And also, every day that I've looked at that board, I have sung, "Step by step, day by day, fresh start over, different hand to play..." Do you remember that song? Awesome TV show. I miss TGIF.
And look at those outfits. Seriously awesome.
Anyway, in an effort to stop annoying myself with this song, I need to cross the damn thing off my list. To do that, I need to provide a step-by-step post about Monday's boeuf bourguignon.
But first, let's chat about today's adventures. Terry and I enjoyed oatmeal this morning before heading out on a hike. We found a 7-mile up-and-back trail in Pacific Palisades that looked promising, so I was excited.
|Easy? Not so much.|
|View from the top.|
This hike absolutely kicked my butt! We were moving pretty quickly (3.5-4.5 mph), but I wasn't expecting to be panting and sweating the entire time. But we did it. All the way to the top. Sadly, the marine layer didn't burn off completely, but we still loved the views and thought the hike was fantastic. I'll be feeling that one tomorrow--and for three days after that, no doubt.
We stopped at Bruhaus on the way home for a quick lunch and were actually a little disappointed. They have tons of beer on tap, which is great, but they were out of the one I wanted. What good is good selection if you can't serve it? The food looked really creative, but my pastrami turned out to have more cole slaw than pastrami--and more mayo than cole slaw. Terry's BLAT looked very good, though. We were on the fence about whether or not we'd try it again.
After a shower and some lazing around the house, I convinced Terry that we really should do an upper body workout. We compromised by making it super quick--seriously, we were in and out of the gym in 15 minutes!--but still very challenging.
We're already both feelin' the burn on that one!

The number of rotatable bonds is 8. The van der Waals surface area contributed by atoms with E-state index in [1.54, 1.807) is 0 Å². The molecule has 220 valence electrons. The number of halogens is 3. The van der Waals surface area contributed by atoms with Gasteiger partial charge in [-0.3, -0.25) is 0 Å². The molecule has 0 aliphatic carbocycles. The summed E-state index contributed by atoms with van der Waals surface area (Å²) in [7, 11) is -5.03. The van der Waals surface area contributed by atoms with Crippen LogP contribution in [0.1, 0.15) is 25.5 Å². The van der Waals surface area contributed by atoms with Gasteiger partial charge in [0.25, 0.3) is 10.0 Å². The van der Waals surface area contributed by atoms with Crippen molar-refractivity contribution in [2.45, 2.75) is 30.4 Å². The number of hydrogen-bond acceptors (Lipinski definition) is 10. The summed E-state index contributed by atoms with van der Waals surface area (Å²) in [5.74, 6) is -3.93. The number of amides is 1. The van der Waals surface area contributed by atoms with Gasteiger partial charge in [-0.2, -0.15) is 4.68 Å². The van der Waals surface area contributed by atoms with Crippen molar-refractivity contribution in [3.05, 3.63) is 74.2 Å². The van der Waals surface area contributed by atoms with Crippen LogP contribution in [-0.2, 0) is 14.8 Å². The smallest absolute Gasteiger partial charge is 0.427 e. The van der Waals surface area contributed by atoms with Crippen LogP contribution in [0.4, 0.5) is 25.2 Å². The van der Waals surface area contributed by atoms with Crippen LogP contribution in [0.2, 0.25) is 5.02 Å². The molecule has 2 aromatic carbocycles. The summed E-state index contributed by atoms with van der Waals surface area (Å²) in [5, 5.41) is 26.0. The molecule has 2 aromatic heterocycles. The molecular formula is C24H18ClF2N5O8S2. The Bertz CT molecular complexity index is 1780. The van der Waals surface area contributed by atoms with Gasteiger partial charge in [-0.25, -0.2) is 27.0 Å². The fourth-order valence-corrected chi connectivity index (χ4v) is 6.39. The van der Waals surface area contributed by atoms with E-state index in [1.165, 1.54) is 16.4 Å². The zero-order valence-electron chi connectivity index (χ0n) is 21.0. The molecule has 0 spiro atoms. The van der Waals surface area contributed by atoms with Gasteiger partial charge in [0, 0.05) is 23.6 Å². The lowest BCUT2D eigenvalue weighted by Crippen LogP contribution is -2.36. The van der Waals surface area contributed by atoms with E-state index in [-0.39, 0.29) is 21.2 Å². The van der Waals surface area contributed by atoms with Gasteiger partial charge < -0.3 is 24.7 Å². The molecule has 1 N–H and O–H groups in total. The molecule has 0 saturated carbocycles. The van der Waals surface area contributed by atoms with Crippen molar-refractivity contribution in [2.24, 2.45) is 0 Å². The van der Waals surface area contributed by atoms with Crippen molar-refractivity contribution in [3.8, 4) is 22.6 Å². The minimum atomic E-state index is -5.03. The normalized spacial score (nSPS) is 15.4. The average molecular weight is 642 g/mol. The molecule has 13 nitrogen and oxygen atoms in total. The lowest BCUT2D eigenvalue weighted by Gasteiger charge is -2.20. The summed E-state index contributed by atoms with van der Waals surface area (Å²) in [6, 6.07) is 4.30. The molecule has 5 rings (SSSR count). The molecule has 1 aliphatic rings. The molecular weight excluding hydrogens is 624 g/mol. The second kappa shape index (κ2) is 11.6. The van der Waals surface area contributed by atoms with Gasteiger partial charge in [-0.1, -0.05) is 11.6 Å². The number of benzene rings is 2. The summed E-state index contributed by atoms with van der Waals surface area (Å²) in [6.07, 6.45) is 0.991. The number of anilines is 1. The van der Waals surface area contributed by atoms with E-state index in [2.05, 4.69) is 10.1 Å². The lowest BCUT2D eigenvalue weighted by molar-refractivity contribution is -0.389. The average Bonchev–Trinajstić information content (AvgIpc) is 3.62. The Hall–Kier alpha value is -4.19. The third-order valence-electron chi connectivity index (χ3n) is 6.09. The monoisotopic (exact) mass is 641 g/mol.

And now, the moment we've all been waiting for...
Boeuf Bourguignon by Julia Child
From The Way to Cook
Not gonna lie: This recipe takes awhile. The prep took about 75 minutes, and then it had to stew for another 2-3 hours. But for a special occasion or rainy day, it's an excellent choice.
|Assemble the ingredients|
- 3-4 pounds boneless beef stew meat cut into cubes
- 2/3 cup sliced carrot
- one bottle red zinfandel
- 2-3 cups beef broth
- 4 large cloves of garlic, smashed
- 1 whole unpeeled tomato, cored and chopped
- 28-ounce can of Italian plum tomatoes, drained
- 1 teaspoon thyme
- 3 tablespoons flour and 2 tablespoons butter (room temp)
- 1/2 package of frozen pearl onions
- 2 cups quartered button mushrooms
|I got about 4.5 pounds of beef stew meat at Costco|
|Step 1: Brown the meat in a little bit of cooking oil or olive oil. Dry the meat before you cook it; otherwise it won't brown. Turn the meat to all sides. Brown in batches so that you don't crowd the meat.|
|As they are browned, transfer each piece into the Dutch oven or large pot.|
Step 2: Safely discard all but one spoonful of fat/oil out of the pan. Add the carrots and saute (ignore the onions in this photo - they come later). Add the veggies to the pot with the beef.
|Step 3: Add one cup of beef broth or wine to the frying pan and scrape up the browned bits in the pan. If something looks burnt, discard it.|
|Step 4: Add the garlic, liquid from the pan, 4 more cups of liquid (all the wine , then supplement with the broth), tomatoes (I smashed some of the plum tomatoes), thyme, and salt to the pot.|
|Step 5: Your liquid should just cover the beef. Bring to simmer for 2.5 to 3 hours, stirring occasionally, until the beef is fork tender.|
|Step 7: To finish the stew, smash the butter and flour into a paste and add to the stew.|
|Step 8: Add the onions and mushrooms to the stew. Simmer for a few minutes before serving.|
|I served the stew with simply boiled potatoes, but you can choose any simple side: buttered noodles, crusty bread, rice.|
|Serve and enjoy!|
|Phenomenal. Julia nailed it!|
In Paris, Terry and I enjoyed the greatest meal we've ever had; my dish was boeuf bourguignon. While I still think the Parisian "real thing" was better, this version came pretty damn close. 100% worth the effort, 100% worth the time to taste something so yummy and to see the look on my husband's face when he tried it.